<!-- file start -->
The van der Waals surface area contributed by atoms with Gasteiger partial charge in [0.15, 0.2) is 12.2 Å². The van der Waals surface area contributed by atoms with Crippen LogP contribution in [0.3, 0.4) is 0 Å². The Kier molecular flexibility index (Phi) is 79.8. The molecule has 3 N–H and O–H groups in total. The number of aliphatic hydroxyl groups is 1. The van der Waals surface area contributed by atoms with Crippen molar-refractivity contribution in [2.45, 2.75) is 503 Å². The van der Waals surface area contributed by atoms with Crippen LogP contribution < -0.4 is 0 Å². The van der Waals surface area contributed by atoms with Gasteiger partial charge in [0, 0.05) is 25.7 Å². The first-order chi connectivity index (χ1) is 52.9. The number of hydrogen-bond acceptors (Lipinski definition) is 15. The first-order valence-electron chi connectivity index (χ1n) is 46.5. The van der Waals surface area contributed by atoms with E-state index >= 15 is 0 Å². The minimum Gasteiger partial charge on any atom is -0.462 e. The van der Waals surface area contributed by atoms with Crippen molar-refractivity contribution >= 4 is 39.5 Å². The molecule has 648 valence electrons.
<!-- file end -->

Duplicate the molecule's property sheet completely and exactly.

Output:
The van der Waals surface area contributed by atoms with Gasteiger partial charge in [0.15, 0.2) is 12.2 Å². The van der Waals surface area contributed by atoms with Crippen LogP contribution in [0.3, 0.4) is 0 Å². The Kier molecular flexibility index (Phi) is 79.8. The molecule has 3 N–H and O–H groups in total. The number of aliphatic hydroxyl groups is 1. The van der Waals surface area contributed by atoms with Crippen molar-refractivity contribution in [2.45, 2.75) is 503 Å². The van der Waals surface area contributed by atoms with Crippen LogP contribution < -0.4 is 0 Å². The van der Waals surface area contributed by atoms with Gasteiger partial charge in [0, 0.05) is 25.7 Å². The first-order chi connectivity index (χ1) is 52.9. The number of hydrogen-bond acceptors (Lipinski definition) is 15. The first-order valence-electron chi connectivity index (χ1n) is 46.5. The van der Waals surface area contributed by atoms with E-state index >= 15 is 0 Å². The minimum Gasteiger partial charge on any atom is -0.462 e. The van der Waals surface area contributed by atoms with Crippen molar-refractivity contribution >= 4 is 39.5 Å². The molecule has 648 valence electrons.